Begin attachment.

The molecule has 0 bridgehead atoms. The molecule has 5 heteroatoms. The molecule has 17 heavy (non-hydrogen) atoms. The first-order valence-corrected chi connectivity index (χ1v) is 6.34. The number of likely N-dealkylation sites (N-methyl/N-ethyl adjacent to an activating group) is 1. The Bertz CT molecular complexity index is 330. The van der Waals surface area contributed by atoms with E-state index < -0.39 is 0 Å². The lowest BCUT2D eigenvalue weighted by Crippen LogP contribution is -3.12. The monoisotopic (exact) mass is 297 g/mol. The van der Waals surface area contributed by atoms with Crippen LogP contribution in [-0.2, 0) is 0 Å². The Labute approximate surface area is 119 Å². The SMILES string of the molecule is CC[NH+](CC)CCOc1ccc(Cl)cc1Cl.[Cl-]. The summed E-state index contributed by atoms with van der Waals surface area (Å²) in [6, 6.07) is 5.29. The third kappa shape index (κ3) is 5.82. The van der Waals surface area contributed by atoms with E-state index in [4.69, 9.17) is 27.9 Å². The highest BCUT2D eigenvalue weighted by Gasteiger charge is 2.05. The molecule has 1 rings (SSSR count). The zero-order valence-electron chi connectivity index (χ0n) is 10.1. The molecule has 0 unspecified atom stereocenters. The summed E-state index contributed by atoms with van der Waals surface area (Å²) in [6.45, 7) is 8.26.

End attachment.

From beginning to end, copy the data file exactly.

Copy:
The molecule has 0 bridgehead atoms. The molecule has 5 heteroatoms. The molecule has 17 heavy (non-hydrogen) atoms. The first-order valence-corrected chi connectivity index (χ1v) is 6.34. The number of likely N-dealkylation sites (N-methyl/N-ethyl adjacent to an activating group) is 1. The Bertz CT molecular complexity index is 330. The van der Waals surface area contributed by atoms with E-state index < -0.39 is 0 Å². The lowest BCUT2D eigenvalue weighted by Crippen LogP contribution is -3.12. The monoisotopic (exact) mass is 297 g/mol. The van der Waals surface area contributed by atoms with Crippen LogP contribution in [-0.2, 0) is 0 Å². The Labute approximate surface area is 119 Å². The SMILES string of the molecule is CC[NH+](CC)CCOc1ccc(Cl)cc1Cl.[Cl-]. The summed E-state index contributed by atoms with van der Waals surface area (Å²) in [6, 6.07) is 5.29. The third kappa shape index (κ3) is 5.82. The van der Waals surface area contributed by atoms with E-state index in [4.69, 9.17) is 27.9 Å². The highest BCUT2D eigenvalue weighted by Gasteiger charge is 2.05. The molecule has 1 rings (SSSR count). The zero-order valence-electron chi connectivity index (χ0n) is 10.1. The molecule has 0 unspecified atom stereocenters. The summed E-state index contributed by atoms with van der Waals surface area (Å²) in [6.45, 7) is 8.26.